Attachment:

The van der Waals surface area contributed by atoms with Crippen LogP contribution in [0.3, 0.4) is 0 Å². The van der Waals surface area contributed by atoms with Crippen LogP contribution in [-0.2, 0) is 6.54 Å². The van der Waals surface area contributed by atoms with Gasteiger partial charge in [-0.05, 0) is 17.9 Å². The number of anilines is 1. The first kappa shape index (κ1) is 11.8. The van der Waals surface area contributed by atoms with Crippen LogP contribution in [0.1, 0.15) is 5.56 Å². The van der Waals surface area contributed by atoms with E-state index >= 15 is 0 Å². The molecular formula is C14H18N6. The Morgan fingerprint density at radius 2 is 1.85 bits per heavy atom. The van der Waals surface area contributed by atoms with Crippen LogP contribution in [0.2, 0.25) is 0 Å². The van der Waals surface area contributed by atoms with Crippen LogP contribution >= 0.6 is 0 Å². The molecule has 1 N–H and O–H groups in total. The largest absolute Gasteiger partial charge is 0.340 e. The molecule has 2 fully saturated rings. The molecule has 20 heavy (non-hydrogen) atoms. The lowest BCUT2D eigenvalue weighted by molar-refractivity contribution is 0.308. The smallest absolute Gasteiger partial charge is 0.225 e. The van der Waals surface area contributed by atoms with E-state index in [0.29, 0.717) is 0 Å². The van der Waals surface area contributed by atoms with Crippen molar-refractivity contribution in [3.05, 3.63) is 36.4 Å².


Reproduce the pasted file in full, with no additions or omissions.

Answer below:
The van der Waals surface area contributed by atoms with Crippen LogP contribution in [0.3, 0.4) is 0 Å². The van der Waals surface area contributed by atoms with Crippen LogP contribution in [-0.2, 0) is 6.54 Å². The van der Waals surface area contributed by atoms with Gasteiger partial charge in [-0.05, 0) is 17.9 Å². The number of anilines is 1. The first kappa shape index (κ1) is 11.8. The van der Waals surface area contributed by atoms with Crippen LogP contribution in [0.1, 0.15) is 5.56 Å². The van der Waals surface area contributed by atoms with E-state index >= 15 is 0 Å². The molecular formula is C14H18N6. The Morgan fingerprint density at radius 2 is 1.85 bits per heavy atom. The van der Waals surface area contributed by atoms with Crippen LogP contribution in [0.2, 0.25) is 0 Å². The van der Waals surface area contributed by atoms with Crippen LogP contribution >= 0.6 is 0 Å². The molecule has 1 N–H and O–H groups in total. The largest absolute Gasteiger partial charge is 0.340 e. The molecule has 2 fully saturated rings. The molecule has 20 heavy (non-hydrogen) atoms. The lowest BCUT2D eigenvalue weighted by molar-refractivity contribution is 0.308. The smallest absolute Gasteiger partial charge is 0.225 e. The van der Waals surface area contributed by atoms with E-state index in [0.29, 0.717) is 0 Å². The van der Waals surface area contributed by atoms with Crippen molar-refractivity contribution in [3.05, 3.63) is 36.4 Å².